- What’s notable about it: The second most popular product brand page in Facebook uses Facebook to sell brand merchandise
- 6. Delta Airlines f-store
- What’s notable about it: First airline ticketing store in Facebook – view the f-store on the page or on your wall
- 7. Dexter f-store
- What’s notable about it: a viral ‘wall store’ that can be shared by users
- 8. Nike f-store
- What’s notable about it: freebies for fans when they buy
- 9. Disney f-store
- What’s notable about it: group-buy ticketing app for Disney movies – payments handled by Fandango
- 10. Apple (App) f-store
- What’s notable about it: The world’s most admired brand starts selling on Facebook
- 11. Max Factor (P&G) f-store
- What’s notable about it: an early example of a brand-to-consumer fan-store – logistics by Amazon
- 12. Pantene (P&G) f-store
- What’s notable about it: an early example of a fan-first f-store – giving early access to new products to fans
- 13. Pampers Store
- What’s notable about it: Selling 1000 diapers an hour to fans on Facebook – before they’re available in store
- 14. P&G f-store
- What’s notable about it: Big brand manufacturer selling wide range of products (29 brands) direct to customers – using Amazon for logistics
- 15. Dove (Unilever) f-store
- What’s notable about it: P&G’s rival in consumer goods taking a different f-commerce route – B2F (Brand to Fan) fan-stores selling a limited range of products, rather than a full-store. But taking a leaf from P&G’s book – using Amazon for fulfilment
- 16. Old Spice f-store
- What’s notable about it: using an f-store to promote an advertising campaign
- 17. Rachel Roy f-store
- What’s notable about it: early example of a fan-only f-store – offering fan-exclusives
- 18. Nine West f-store
- Offers fan-first exclusives – before available in-store
- 19. jcpenney f-store
- What’s notable about it: one of the first ‘full f-stores’ from a big retailer offering the full web-store experience optimised for, and inside, Facebook
- 20. ASOS f-store
- What’s notable about it: much admired UK e-tailer opens up a full f-store – with international delivery
- 21. Heinz f-store
- What’s notable about it: a fan-first f-store – get new products before they arrive in store (AKA tryvertising)
- 22. Bejeweled (PopCap) f-store
- What’s notable about it: f-commerce for Facebook games – buy add-ons using Facebook Credits
- 23. W Hotels f-store
- What’s notable about it: a group-buy store in Facebook from Starwood’s luxury boutique hotel brand
- 24. Holiday Autos (Travelocity) f-store
- What’s notable about it: first f-store for car rentals
- 25. Volkswagen (Skoda Fabia) f-store
- What’s notable about it: first Dutch auction f-store (every ‘like’ price drops by 1€, until someone buys)
- 26. Walmart f-store
- What’s notable about it: Crowdsaver store from the world’s largest retailer is not strictly an f-store, more a storefront for in-store deals that go live when enough ‘likes’ are reached
- 27. Bulgari f-store
- What’s notable about it: Luxury brands dip their toes into the f-commerce water
- 28. Kembrel f-store
- What’s notable about it: Student e-tailer makes 20% of 2010 Black Friday sales on Facebook – with 7-10% higher order value
- 29. Vinobest f-store
- What’s notable about it: First group-buy f-store for wine – the future of wine clubs?
- 30. Best Buy f-store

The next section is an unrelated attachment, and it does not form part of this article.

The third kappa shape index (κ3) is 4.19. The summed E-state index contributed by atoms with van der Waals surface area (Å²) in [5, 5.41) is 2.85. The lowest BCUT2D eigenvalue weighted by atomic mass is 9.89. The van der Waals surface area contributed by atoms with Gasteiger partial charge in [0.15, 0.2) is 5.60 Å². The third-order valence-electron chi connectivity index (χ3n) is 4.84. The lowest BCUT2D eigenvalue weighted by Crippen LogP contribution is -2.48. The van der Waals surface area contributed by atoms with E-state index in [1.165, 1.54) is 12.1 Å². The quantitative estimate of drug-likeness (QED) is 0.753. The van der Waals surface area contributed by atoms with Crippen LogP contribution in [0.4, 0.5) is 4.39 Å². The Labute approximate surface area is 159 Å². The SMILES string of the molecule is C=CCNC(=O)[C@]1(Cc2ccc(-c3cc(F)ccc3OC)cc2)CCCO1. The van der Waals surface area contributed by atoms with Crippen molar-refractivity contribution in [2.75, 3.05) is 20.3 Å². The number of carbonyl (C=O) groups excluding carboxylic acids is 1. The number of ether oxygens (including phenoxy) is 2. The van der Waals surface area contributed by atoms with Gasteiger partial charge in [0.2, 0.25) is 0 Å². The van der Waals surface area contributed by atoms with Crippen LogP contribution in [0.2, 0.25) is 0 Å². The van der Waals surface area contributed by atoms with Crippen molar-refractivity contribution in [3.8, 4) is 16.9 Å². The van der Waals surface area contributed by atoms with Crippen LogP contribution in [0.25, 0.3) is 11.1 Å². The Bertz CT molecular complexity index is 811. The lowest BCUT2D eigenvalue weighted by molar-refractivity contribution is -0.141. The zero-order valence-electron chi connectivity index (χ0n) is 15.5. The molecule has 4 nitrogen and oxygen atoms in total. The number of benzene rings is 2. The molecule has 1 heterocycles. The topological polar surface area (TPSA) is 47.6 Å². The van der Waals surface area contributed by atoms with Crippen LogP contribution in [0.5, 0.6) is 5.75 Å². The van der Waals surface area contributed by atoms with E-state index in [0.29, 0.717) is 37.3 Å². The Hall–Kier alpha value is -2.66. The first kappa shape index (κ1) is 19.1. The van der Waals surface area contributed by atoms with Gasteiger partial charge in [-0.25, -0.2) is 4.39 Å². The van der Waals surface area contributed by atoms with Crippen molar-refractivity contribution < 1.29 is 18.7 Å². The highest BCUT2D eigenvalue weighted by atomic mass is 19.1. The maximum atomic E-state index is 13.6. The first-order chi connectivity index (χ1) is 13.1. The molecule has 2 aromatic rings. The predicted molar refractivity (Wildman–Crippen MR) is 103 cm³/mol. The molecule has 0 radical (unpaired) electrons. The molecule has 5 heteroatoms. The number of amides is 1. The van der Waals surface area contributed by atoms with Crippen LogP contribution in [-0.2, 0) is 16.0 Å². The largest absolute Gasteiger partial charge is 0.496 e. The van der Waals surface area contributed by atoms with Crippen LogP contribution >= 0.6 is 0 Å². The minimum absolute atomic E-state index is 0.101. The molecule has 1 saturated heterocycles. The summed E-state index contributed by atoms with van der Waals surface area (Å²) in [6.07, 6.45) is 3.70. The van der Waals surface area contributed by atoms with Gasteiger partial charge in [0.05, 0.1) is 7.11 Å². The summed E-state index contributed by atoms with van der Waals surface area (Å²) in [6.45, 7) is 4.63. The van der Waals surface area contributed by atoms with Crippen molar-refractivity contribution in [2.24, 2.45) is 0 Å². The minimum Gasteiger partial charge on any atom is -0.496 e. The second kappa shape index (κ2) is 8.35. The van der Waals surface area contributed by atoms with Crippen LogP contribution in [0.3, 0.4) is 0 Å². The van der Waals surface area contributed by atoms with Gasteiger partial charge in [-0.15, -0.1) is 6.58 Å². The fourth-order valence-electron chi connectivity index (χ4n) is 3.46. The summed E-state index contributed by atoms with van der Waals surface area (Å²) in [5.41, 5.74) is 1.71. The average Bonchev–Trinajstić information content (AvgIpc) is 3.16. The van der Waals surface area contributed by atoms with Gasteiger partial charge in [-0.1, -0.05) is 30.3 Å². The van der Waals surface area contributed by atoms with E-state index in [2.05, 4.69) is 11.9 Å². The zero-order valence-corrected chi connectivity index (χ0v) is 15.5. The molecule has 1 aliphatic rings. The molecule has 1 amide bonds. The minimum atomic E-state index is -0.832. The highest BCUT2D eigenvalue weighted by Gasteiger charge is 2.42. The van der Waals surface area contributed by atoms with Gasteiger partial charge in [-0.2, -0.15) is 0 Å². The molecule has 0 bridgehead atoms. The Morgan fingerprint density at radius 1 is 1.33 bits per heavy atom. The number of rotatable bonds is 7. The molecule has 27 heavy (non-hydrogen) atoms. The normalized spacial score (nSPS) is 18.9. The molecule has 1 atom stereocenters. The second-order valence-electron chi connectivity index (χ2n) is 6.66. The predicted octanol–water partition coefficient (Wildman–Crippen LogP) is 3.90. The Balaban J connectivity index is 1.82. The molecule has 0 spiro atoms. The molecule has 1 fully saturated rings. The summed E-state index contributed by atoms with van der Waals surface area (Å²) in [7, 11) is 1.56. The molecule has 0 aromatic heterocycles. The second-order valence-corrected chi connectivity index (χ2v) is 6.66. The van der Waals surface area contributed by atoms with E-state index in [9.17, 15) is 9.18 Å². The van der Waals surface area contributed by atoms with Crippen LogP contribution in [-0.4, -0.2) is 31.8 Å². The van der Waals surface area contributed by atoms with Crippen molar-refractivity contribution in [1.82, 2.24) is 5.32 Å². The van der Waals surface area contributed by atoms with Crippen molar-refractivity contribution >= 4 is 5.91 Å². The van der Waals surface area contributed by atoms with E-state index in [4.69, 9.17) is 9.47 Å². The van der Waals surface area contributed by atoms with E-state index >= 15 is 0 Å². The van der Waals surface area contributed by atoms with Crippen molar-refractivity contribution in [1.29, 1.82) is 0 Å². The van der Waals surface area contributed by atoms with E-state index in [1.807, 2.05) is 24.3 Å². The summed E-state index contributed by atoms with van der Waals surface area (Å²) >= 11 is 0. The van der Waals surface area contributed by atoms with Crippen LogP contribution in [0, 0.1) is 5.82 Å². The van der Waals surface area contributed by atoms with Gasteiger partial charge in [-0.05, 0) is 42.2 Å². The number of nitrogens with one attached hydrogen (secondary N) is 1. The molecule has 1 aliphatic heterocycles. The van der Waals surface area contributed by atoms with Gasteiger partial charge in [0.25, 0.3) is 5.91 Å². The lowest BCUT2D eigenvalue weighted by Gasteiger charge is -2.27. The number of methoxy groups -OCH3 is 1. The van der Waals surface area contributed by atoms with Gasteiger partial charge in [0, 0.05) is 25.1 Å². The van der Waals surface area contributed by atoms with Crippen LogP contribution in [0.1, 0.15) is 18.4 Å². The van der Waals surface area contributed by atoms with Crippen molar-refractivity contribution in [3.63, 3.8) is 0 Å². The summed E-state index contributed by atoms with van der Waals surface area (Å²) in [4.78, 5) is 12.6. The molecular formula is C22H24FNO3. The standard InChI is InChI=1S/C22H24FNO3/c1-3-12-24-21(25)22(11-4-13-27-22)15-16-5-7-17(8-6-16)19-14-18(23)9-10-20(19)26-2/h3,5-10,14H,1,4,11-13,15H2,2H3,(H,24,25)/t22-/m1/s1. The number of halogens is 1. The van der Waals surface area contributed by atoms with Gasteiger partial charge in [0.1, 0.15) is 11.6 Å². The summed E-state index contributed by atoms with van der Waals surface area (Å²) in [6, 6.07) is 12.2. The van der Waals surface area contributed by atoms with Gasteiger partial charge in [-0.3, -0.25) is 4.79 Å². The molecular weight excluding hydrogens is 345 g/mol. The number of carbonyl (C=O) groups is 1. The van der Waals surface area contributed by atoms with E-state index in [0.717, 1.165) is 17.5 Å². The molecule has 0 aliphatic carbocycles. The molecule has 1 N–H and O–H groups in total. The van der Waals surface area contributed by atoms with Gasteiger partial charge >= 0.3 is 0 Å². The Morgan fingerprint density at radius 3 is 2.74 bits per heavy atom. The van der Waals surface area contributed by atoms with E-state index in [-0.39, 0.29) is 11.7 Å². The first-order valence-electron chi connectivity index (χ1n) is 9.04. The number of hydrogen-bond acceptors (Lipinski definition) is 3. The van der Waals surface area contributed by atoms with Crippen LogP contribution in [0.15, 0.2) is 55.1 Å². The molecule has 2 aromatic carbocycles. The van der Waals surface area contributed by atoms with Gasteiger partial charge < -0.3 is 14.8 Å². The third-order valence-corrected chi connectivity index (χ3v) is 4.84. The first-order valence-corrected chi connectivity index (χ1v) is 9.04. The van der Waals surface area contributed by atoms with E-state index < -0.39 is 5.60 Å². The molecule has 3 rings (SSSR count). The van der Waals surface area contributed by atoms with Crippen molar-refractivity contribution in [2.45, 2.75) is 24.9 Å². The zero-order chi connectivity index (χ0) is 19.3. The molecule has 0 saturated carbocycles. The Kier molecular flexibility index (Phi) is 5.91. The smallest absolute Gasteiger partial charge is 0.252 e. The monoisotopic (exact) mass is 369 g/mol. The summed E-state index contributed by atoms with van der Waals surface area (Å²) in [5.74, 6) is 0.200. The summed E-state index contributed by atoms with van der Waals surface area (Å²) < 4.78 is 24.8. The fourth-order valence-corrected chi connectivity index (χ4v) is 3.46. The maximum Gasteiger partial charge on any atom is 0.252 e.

- What’s notable about it: Big Box electronic retailer uses f-stores to encourage shoppers to share their purchases (Shop + Share)
- 31. Molly Sims f-store
- What’s notable about it: Popular celebrity f-store from the former model and actress
- 32. Barneys f-store
- What’s notable about it: Hip fashion store selling selling a $33,835.00 ring on Facebook…
- 33. Retail Therapy f-store (by PopSugar)
- What’s notable about it: A Facebook game (‘CityVille-for-shopping’), where players become retailers and manage their own fashion store, buying stock with Facebook Credits; participating brands include as TopShop, & Diane Von Furstenberg
- 34. Sears f-store
- What’s notable about it: A deal-for-likes app, deals go live when enough ‘likes’ have been reached
- 35. Amazon
- What’s notable about it: when the largest e-tailer on the planet integrates Facebook…
- 36. Levis Friends Store
- What’s notable about it: one of the first retailers to integrate Facebook into their web-store to offer instant personalisation
- 37. TripAdvisor
- What’s notable about it: Leading review and travel booking site integrates with Facebook to offer instant personalisation and allow users to connect with Facebook contacts on-site
- 38. Groupon
- What’s notable about it: The fastest growing e-commerce business integrates with Facebook and uses social sign-on (one less login to remember) – and then encourages members to share deals via Facebook
- 44. DieselCam
- What’s notable about it: Facebook-connected fitting rooms in Diesel stores, Spain
- 45. Macy’s Magic Fitting Room
- What’s notable about it: Facebook-connected fitting rooms with virtual try-outs
- 46. Swivel (Facecake)/Social Shopper (Zugara)
- What’s notable about it: More Facebook-connected Augmented Reality Fitting rooms – ‘visualise and validate’ the shape of things to come?
- 47. Coca-Cola Village
- What’s notable about it: Real life like button at the Coca-cola village, swipe your entry band to send a ‘like’ to Facebook
- 48. Swipely
- What’s notable about it; ‘shop-and-tell’ service integrated with Facebook and linked to your credit card – buy a product, notify Facebook friends and get cash-back/rewards
- 49. Mazda Facebook Deals
- What’s notable about it: For the launch of Facebook Deals in the UK, check-in with Facebook to a Mazda dealer on your handset and get 20% of a Mazda roadster
- 50. Gap Facebook Deals
- What’s notable about it: For the launch of Facebook Deals in the US, check-in with Facebook to a Gap Store – first 10,000 received a free pairs of jeans, all others received 40% of all regular priced merchandise
14. What are some of the leading f-commerce software partners?
- Adgregate Markets
- Resource Interactive
- Storefront Social
15. Where to go for more information about f-commerce?
Social Commerce Today (www.digitalinnovationtoday.com)
- Industry journal for news, comment and analysis in social commerce, sponsored by Syzygy digital communications and marketing
Editor | Dr Paul Marsden (firstname.lastname@example.org) @marsattacks